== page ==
Winner of Regional Competition in Petaluma Heads to Nationals
Press Democrat – March 5, 2006
By John Beck
Welcome to the age of culinary reinvention: The cook is a chef, the bartender is a mixologist and the guy making your coffee? That’s a barista. (Except in Italy, where the word technically means bartender.)
When it comes to the best barista in the world, it gets a little trickier.
On Saturday, 23 baristas from Hawaii and California, including five from Sonoma County, steamed up a trio of $7,000 espresso machines and went head to head in a battle of the bean known as the Specialty Coffee Association of America’s Western Regional Barista Competition.
The rules? Each competitor had 15 minutes to make 12 drinks — four espressos, four cappuccinos and four “signature” drinks. With all the salesmanship of an infomercial food demonstration, contestants talked their way through each step as a patient, often quiet audience looked on at the Sheraton Hotel in Petaluma.
Four judges, who scurried about for the proper angle, graded them on taste, presentation, technical skills and cleanliness. The winner, who will be decided today, moves on to Charlotte, N.C., next month for the U.S. competition. The rest return to the daily grind.
What’s at stake? Ego. Respect. And quite a bit of money if you play it right. Two years ago, Australian world champ Paul Bassett parlayed his success into a TV show, BMW ads and tons of coffee product endorsements. A U.S. barista has never won the world title — a surprise considering we consume around 400 million cups of coffee a day in this country.
On Saturday, the ringer was clearly Heather Perry, a child prodigy of sorts who grew up tamping espressos in her parents’ Coffee Klatch Roastery in San Dimas. Last year, she won the Western Regionals.
But midway through her performance, she had to call “a technical” due to a steaming malfunction.
The judges conferred and let her reset the clock and remake her signature drink, starting with an orange rind and honey in a fondue pot, which she raced through with confident, almost Stepford-like grace while chatting up the crowd.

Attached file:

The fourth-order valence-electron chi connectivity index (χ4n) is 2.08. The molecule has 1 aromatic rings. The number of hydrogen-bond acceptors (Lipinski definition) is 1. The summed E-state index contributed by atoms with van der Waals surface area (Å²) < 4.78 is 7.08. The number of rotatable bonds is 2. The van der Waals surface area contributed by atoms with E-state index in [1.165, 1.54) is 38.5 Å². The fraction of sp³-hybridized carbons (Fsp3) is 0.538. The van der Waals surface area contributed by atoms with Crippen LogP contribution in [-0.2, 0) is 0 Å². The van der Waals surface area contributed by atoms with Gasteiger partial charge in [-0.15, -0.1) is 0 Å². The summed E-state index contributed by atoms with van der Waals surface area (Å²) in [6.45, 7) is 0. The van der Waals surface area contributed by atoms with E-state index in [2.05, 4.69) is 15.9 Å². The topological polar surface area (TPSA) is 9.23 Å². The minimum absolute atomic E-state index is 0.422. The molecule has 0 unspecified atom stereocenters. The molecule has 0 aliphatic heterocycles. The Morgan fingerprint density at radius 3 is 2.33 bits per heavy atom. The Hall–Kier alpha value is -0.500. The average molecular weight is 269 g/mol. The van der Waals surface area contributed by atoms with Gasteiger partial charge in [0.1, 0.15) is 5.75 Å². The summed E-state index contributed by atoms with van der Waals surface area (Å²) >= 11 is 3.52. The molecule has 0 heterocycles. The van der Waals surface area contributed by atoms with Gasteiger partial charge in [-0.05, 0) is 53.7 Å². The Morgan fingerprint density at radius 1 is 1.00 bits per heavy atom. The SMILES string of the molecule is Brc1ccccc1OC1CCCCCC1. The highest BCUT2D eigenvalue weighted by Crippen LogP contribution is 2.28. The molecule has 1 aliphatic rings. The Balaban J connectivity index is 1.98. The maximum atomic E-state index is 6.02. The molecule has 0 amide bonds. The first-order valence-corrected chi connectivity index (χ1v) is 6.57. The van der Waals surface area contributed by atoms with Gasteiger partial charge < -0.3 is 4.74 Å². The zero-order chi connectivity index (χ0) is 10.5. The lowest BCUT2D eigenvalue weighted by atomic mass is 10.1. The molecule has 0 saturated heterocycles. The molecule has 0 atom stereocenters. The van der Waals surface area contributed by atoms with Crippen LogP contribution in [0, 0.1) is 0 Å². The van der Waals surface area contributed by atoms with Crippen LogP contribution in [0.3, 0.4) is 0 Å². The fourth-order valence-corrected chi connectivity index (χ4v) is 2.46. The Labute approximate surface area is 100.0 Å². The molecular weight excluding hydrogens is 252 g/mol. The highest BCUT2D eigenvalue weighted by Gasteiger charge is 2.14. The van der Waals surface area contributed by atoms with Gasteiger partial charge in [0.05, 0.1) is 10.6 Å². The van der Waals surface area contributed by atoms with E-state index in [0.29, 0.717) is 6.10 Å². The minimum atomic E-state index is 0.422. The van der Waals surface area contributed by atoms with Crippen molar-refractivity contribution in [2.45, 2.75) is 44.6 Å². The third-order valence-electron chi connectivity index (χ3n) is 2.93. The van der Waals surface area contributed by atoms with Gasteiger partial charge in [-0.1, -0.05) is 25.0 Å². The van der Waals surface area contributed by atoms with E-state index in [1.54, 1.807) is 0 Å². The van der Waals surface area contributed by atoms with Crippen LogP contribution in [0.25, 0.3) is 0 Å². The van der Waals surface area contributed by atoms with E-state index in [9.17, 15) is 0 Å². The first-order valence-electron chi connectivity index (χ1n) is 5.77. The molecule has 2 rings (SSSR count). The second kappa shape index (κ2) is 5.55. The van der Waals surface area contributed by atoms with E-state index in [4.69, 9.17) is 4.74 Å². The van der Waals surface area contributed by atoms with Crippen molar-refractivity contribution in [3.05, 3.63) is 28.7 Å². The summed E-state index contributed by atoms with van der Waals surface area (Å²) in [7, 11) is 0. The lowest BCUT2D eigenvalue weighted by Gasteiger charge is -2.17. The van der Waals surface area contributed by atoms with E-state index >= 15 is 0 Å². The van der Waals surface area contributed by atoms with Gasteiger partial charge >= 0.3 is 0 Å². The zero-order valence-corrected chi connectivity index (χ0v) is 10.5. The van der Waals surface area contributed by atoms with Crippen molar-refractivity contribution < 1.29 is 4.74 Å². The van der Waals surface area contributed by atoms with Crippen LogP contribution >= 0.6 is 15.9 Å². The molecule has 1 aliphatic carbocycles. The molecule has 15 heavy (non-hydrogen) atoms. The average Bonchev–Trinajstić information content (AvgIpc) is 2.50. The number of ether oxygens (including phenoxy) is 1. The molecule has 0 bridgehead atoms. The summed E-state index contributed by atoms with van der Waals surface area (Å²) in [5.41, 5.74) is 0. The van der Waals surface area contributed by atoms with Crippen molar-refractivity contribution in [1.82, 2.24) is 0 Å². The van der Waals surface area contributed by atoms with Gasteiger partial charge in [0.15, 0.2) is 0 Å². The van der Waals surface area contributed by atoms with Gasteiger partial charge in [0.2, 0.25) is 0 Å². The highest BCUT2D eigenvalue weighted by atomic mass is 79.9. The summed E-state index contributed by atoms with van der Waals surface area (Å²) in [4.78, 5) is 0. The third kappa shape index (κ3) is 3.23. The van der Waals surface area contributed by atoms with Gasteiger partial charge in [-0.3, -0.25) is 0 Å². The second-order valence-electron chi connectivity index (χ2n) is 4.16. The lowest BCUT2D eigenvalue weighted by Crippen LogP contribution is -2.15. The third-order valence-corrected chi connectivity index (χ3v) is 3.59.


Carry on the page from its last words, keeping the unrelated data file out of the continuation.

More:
After practicing two days a week for two months, four Flying Goat Coffee baristas — Pele Aveau, Danielle Lantta, Amber McInnis and Nicole Rubio — took their shots at the title. Relieved she clocked in under the time limit, first-timer Rubio, 22, couldn’t help but reflect on the surreal scene, a convention-style setting perfect for a mockumentary.
“I feel kind of like I’m in a reality show,” she said. “I’ve been saying it all day: This is the weirdest thing I’ve ever done.”
For the audience of about 100 mostly young java geeks, the obvious disconnect was an inability to really see what was happening onstage — the tamping techniques, the timed pours, the crema artwork, the spillage of grounds — without cameras or mirrors or a front-row vantage point.
“It’s kind of like watching someone do their taxes,” said Mark Inman, president of Taylor Maid Farms in Sebastopol. Earlier in the week, he and a few employees helped Santa Rosa competitor Isaac Gonzalez, 29, individually handpick 60 pounds worth of Brazilian Santa Terezinha beans.
But at some point it was about much more than beans or baristas. In a region that prides itself on outrageous rivalries — from vineyard pruning and Rock, Paper, Scissors pro-ams to the annual Kenwood pillow fights — it was yet another reason to celebrate a curious subculture.
At the end of the day, quite possibly the best job in the house was held by Jamie Voss, a Taylor Maid employee who filled in as a runner, busing the stages and casually finishing off the remains of each contestant’s specialty drinks.
“I call them ‘spaldings,”’ he said with a grin, after polishing off one of Heather Perry’s signature espressos. “It’s just like the half-empty beers left over from a party.”